Data in Excel® were exported to SPSS® v20. 0. Categorical variables were described by frequency and percentage. Kolmogorov–Smirnov test assessed data symmetry. Quantitative variables with symmetrical distribution were described by the mean and standard deviation and those with asymmetric distribution by the median and interquartile range. Categorical variables were compared using the McNemar test. Quantitative variables with symmetrical distribution were compared using Student’s t -test for paired samples. The variables with asymmetric distribution were compared using the Wilcoxon test. To assess the correlation between quantitative variables, Pearson’s or Spearman’s correlation coefficient was used. The defined significance level was 5%.
Out of the 103 patients with the diagnosis of SCZ that were initially invited, 26 agreed to participate and met the inclusion criteria. Of these, 24 patients (92%) completed the physical exercise intervention. Dropouts consisted of two patients (8%) due to not having a minimum frequency of 90% in APIP. A total of 24 from the original 30 (80%) paired HC completed the APIP, and six patients (20%) were excluded due to not having the minimum frequency ( Figure 1 ).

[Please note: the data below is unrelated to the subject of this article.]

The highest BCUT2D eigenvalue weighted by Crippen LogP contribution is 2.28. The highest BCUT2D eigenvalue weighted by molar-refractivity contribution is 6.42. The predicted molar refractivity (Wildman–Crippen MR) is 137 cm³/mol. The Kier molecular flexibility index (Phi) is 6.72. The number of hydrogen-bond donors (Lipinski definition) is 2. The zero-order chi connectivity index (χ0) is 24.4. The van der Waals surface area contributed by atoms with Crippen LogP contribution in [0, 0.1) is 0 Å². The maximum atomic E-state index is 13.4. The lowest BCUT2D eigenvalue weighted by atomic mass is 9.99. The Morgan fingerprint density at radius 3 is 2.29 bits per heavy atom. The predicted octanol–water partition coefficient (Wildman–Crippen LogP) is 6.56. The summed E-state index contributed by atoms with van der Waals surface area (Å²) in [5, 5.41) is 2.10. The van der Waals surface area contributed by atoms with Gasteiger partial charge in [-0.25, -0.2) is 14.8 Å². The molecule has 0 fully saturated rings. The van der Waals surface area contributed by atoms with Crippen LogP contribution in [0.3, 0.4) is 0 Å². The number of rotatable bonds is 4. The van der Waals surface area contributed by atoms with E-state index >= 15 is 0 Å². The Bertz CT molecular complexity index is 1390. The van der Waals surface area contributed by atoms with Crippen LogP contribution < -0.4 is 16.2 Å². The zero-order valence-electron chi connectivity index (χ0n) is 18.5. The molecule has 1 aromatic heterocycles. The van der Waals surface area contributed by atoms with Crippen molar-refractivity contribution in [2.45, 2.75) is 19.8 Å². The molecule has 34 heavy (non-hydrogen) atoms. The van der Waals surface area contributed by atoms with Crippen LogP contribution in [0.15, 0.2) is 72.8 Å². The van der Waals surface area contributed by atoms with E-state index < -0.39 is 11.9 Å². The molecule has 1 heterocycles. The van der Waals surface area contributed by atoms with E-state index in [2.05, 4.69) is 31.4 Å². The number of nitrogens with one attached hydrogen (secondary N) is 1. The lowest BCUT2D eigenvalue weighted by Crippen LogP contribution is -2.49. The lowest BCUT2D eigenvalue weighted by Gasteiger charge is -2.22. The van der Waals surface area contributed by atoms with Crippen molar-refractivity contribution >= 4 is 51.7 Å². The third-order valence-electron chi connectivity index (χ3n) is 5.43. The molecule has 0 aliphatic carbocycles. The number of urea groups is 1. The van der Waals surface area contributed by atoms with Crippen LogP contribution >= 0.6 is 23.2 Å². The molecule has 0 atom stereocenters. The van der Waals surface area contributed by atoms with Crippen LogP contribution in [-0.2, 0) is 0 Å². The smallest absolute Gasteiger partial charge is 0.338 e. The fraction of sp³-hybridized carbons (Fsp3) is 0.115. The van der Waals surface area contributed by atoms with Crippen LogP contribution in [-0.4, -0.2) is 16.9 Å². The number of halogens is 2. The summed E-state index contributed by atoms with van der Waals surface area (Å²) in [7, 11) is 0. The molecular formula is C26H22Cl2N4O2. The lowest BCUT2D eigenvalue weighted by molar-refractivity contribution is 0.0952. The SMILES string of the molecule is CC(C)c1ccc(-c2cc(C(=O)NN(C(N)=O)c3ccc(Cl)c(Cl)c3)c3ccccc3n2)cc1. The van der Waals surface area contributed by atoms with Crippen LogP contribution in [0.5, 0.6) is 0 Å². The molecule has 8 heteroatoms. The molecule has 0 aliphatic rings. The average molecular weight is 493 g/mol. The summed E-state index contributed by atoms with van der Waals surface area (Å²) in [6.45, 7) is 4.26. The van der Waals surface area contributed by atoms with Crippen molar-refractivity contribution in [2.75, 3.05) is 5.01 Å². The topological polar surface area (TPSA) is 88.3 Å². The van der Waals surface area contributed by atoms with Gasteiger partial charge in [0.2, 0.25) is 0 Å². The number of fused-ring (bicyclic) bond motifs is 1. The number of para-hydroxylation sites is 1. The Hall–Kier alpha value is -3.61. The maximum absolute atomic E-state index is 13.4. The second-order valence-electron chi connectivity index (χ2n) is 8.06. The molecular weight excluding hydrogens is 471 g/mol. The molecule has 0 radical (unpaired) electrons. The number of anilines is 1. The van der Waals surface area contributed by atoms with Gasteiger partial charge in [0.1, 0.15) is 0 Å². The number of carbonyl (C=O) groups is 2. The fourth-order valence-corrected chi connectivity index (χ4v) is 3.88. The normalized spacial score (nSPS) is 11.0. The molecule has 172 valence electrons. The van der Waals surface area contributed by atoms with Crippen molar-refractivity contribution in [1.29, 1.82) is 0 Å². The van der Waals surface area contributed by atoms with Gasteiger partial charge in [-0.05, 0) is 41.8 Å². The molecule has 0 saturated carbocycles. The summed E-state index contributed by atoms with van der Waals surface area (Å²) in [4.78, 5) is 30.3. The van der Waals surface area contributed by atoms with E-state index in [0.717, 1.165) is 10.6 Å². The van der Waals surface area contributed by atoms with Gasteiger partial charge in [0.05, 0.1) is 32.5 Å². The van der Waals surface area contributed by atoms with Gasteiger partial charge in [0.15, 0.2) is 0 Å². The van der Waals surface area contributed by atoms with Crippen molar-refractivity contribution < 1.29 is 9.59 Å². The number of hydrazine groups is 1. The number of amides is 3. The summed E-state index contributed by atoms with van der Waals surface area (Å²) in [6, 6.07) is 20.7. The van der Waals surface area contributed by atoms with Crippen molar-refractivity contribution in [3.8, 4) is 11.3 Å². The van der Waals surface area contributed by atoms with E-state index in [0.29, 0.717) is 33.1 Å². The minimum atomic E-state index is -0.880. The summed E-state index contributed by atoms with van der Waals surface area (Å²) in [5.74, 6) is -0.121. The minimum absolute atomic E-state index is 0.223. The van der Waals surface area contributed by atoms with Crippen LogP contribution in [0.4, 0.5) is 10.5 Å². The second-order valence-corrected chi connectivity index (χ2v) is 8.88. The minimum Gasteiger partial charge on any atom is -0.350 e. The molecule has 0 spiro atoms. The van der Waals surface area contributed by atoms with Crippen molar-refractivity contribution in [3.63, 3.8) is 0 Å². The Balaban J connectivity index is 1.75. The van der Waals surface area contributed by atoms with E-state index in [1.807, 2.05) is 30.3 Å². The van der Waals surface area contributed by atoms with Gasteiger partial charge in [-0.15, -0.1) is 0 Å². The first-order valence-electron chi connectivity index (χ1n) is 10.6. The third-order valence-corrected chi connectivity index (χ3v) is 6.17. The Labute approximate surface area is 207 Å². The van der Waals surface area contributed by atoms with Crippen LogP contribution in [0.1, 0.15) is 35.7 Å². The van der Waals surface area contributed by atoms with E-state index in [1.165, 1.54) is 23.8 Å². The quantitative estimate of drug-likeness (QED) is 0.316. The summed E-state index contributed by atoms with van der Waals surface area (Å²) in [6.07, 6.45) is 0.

Study flowchart: Aerobic physical intervention program in patients with schizophrenia and healthy controls.
The sample of patients with the diagnosis of SCZ ( Table 1 ) included males (83. 3%), with a mean 40. 75 years of age (±SD 12. 20 years) and weighing 90. 50 (±SD 2. 48) kg, and the mean height was 1. 68 (±SD 0. 06) m. After intervention, patients with SCZ lost a mean body weight of 1. 98 kg (±SD 3. 50 kg) ( p = 0. 011), and controls 1. 01 kg (±SD 2. 42 kg) ( p = 0. 053). Body mass index (BMI) was significantly reduced in the cases ( p = 0. 002) and had a trend to be reduced in HC ( p = 0. 088). Systolic and diastolic BP was significantly reduced in the patients with SCZ and HC ( p = 0. 017 and p = 0. 003, respectively); and flexibility changed from baseline 16 cm in cases and 15 cm in HC, to 17 cm ( p = 0. 299, non-significant) and 17 cm ( p < 0. 001), respectively. Table 2 shows the results pre and post the intervention of cases and controls on the BPRS, SIMPAQ, and SF-36 scale. The BPRS scale was applied only in the cases because it is a scale of severity of various psychiatric symptoms.